Marine services company Tidewater (NYSE:TDW) is still boring, and still profitable.

Revenue for the fourth quarter (ended in March) climbed by over 16% as the company saw vessel revenue climb 21% over last year. Revenue was helped by both an improvement in vessel utilization and improved day rates for those vessels.

Net income comparisons are a little messy because of charges and benefits in the respective quarters. Stripping those out, net income doubled over last year, with adjusted EPS of $0.36 vs. $0.18 in the year-ago period.

Operating income is similarly tricky, as I believe asset impairments and gains on asset sales should be excluded. Doing so suggests that adjusted operating income more than tripled and the adjusted operating margin climbed from 5.4% to 15.5%. Somewhat corroborating this calculation, the company reported that vessel operating margin climbed to 40.8% from 33.8% in the year-ago period.

Management also announced that the Securities and Exchange Commission has offered to begin settlement discussions with respect to an inquiry relating to the accounting of vessel impairment charges. That doesn't necessarily mean that a settlement will come soon, though. Management does not believe that its prior accounting methods were inadequate, and that disagreement might hold up the eventual resolution of the matter.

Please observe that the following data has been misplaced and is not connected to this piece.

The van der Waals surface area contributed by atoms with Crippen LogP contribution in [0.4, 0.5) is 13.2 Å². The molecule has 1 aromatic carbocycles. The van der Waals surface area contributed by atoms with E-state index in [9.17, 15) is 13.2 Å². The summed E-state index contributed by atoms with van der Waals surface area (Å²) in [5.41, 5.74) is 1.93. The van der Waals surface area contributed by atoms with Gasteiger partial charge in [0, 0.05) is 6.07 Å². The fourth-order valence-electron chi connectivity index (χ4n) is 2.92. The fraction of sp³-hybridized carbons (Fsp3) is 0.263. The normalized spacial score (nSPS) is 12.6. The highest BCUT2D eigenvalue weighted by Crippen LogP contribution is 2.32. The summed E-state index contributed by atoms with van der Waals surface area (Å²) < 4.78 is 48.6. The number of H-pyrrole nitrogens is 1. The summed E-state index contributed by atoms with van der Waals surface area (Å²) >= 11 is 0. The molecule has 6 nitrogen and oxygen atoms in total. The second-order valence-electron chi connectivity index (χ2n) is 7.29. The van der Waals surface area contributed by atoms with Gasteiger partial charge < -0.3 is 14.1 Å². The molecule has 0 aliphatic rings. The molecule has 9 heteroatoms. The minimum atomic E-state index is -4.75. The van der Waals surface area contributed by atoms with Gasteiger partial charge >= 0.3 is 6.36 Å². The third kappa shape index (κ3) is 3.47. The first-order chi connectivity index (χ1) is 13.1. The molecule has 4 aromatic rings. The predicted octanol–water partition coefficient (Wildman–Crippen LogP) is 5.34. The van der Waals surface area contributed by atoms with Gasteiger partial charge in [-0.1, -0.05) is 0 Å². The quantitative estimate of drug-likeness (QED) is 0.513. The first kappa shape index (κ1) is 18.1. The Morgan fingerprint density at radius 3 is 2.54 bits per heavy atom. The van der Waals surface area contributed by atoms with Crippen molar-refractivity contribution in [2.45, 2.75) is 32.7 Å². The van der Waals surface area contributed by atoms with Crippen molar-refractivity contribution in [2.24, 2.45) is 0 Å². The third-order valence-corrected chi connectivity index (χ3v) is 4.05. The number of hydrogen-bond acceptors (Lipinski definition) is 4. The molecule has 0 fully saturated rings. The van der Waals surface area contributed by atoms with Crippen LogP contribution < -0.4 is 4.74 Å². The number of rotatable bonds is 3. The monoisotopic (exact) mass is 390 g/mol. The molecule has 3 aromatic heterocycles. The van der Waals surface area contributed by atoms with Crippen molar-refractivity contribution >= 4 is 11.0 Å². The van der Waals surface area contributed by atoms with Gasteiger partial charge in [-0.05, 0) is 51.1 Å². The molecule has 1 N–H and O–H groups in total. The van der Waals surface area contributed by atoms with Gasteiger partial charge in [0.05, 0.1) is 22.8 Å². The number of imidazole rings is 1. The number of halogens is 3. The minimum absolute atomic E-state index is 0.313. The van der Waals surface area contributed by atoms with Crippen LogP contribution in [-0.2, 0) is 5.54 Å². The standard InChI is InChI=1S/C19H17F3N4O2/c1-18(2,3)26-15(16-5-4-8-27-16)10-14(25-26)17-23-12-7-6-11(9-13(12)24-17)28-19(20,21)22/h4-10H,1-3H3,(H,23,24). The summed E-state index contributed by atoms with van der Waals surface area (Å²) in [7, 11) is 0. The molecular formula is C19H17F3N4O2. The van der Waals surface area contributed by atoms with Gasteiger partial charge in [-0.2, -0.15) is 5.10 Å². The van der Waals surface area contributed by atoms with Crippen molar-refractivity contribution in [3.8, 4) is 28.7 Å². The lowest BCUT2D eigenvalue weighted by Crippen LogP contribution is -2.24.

Looking into April, management reports that day rates for its vessels are remaining firm. Work in Nigeria is getting back to normal after some strikes, and demand for vessels continues to look good.

Future prospects also look pretty good. Offshore sites (particularly in deepwater locations) remain among the few areas where energy companies are finding worthwhile new discoveries. Consequently, it's unlikely that there will be any imminent decline in offshore operations.

While ongoing operations are of course tied to current and future energy prices, so long as pumping energy on offshore rigs remains profitable, Tidewater should do fine. Analysts are looking for ongoing earnings growth, and it seems like Tidewater is at least two or more years away from a peak earnings environment. Investors have no doubt already discounted some of this growth into the stock price, but that doesn't mean that patient investors don't still have some opportunity to profit if day rates and utilization trends continue to improve.

For more on energy services, consider these earlier Foolish articles:

Fool contributor Stephen Simpson has no financial interest in any stocks mentioned (that means he's neither long nor short the shares).